#StudentLife Conundrums: Fun or Finances?
Money: we want as much of it as we can get, so why does it feel so good to spend it? Finding the balance between each satisfying extreme is a lifelong conflict of interest which usually begins around the time we start university. Have fun or be financially smart? Well, why not both?
Despite the idea that students don’t really give a damn about many of life’s tougher ‘realities’, a recent study found students are well aware that managing their finances is important.
In fact, nine out of 10 Aussie students agree that managing their money is a priority, according to research from the Westpac O-Week Student Report. And what constitutes being savvy, according to students? Having a budget planner, little to no debt, and learning how to invest.
We know what to do, but it’s hard
Budgeting, saving and investing; seems pretty straightforward. That is, until the parties and the lunches and the coffees, and buying that tee in three different colours “for university” and most certainly not because you have a mild online shopping addiction and they were on sale. Despite knowing what’s important, a massive two-thirds of the same students actually find doing these three things really difficult.
Ashley Gray knows a bit about money, being the Head of Youth and Millennial Markets at Westpac. He says, “Some simple ways to manage your money include online budgeting tools, which help to track spending, or removing visibility of online savings accounts so you aren’t tempted to dip into them.” In other words, use online resources to support you, and hide your saving accounts from yourself. Ashley notes that “these small changes can have a substantial impact on long term savings.”
If you’re starting out in tertiary education, learn from the stuff-ups of those that walked this path before you. N.B: more than a third of ex-students said in hindsight, they wish they’d saved while studying.
Regret straight up sucks, and with a third of students thinking about saving for their first home while they’re still at uni (or on other things like long-term travel and investing in shares) we’ve got some student-friendly tips for saving without watching the life force drain out of you.
#1 Use your discounts
Time to flash your student card. I still remember the sad day I was no longer eligible for discounted public transport, so make the most of it. You can get discounts on everything from airfares, to movie tickets, books, medical costs, some online shopping sites like ASOS and even computer software.
The International Student ID Card (ISIC) is recognised and supported by UNESCO and will set you back around $30, but if you splash out, you can get 42,000 discounts in 125 countries.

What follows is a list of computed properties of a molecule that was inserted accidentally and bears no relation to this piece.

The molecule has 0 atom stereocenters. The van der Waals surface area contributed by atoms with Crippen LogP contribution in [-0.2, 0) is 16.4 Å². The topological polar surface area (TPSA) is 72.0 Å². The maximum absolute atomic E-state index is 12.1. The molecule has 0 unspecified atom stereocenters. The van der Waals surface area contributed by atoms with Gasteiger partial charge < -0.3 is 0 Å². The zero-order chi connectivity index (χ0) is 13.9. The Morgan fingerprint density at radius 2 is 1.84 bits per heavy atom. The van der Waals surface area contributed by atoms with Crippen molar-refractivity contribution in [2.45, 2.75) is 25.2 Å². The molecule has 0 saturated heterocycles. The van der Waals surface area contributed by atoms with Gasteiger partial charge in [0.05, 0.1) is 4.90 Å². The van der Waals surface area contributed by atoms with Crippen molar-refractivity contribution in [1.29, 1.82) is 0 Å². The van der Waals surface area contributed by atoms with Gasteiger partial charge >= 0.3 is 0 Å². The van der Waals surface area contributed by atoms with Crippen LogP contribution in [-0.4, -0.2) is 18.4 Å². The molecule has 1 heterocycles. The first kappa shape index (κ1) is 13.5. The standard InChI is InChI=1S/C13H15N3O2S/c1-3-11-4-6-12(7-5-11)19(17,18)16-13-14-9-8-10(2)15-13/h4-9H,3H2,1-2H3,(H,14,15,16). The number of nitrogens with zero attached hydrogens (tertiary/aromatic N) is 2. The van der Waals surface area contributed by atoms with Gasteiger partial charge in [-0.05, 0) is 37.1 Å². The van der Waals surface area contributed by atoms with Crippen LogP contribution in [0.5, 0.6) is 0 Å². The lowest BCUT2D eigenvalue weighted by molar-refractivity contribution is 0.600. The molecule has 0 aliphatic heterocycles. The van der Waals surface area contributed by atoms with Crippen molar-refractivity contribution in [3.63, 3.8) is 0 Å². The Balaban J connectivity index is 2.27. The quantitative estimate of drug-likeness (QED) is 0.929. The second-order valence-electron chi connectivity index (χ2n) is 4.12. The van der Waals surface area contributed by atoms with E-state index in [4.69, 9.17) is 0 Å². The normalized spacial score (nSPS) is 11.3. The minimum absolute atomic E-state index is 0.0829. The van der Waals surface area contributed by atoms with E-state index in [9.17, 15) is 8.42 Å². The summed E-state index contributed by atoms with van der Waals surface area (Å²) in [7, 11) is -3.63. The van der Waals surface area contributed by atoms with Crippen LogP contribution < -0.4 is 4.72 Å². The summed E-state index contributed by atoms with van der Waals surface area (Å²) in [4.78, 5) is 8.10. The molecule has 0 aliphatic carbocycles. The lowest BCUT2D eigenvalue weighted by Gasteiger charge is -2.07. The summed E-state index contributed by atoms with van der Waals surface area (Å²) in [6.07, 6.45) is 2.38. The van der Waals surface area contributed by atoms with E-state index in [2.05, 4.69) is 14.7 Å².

#2 Budget basics
Ashley says, “by putting aside $50 a week, over three years of study, [you] would have saved almost $8000 which is a fantastic start to realising [your] dreams sooner.” So whether you want to travel the world or eventually call a place your own, budgeting is essential – but you don’t need to overthink it.
Start small – like Ashley says, you don’t need to be pocketing more than $50 a week to make a difference. That way, you can get comfortable with the idea of a budget, because you’re more likely to stay on track and avoid impulse purchases when you use one. If you’re keeping tabs on your spending, you’ll know when you really need to start grocery shopping and ease up on your uni cafe dependency, or have a weekend staying in due to a mid-week blow out. It’s about balance, not deprivation. There are heaps of online tools available, like this one.
#3 Hide, but no seek
There is a plate of chocolatey, gooey, perfect-looking brownies sitting on the kitchen bench, in your direct eye-line. Don’t tell me you wouldn’t be tempted to take a big bite out of one/many/all of them. For most of us, preventing a face-first dive onto the plate means we’ll have to remove the temptation by hiding it from ourselves.
By the same token, if you have money sitting in your account, in plain sight, you’re going to be tempted to spend it – it’s human nature. You can actually select an option to hide your savings account from yourself with a Westpac eSaver Account.
#4 Talk to those in the know
The report found that 57% of students will get financial advice from their parents, followed by family and then friends. Sometimes though, it is worth supplementing their advice with that of a professional to make sure you have all the up-to-date information you need to make the right decisions for this particular (exciting) time in your life.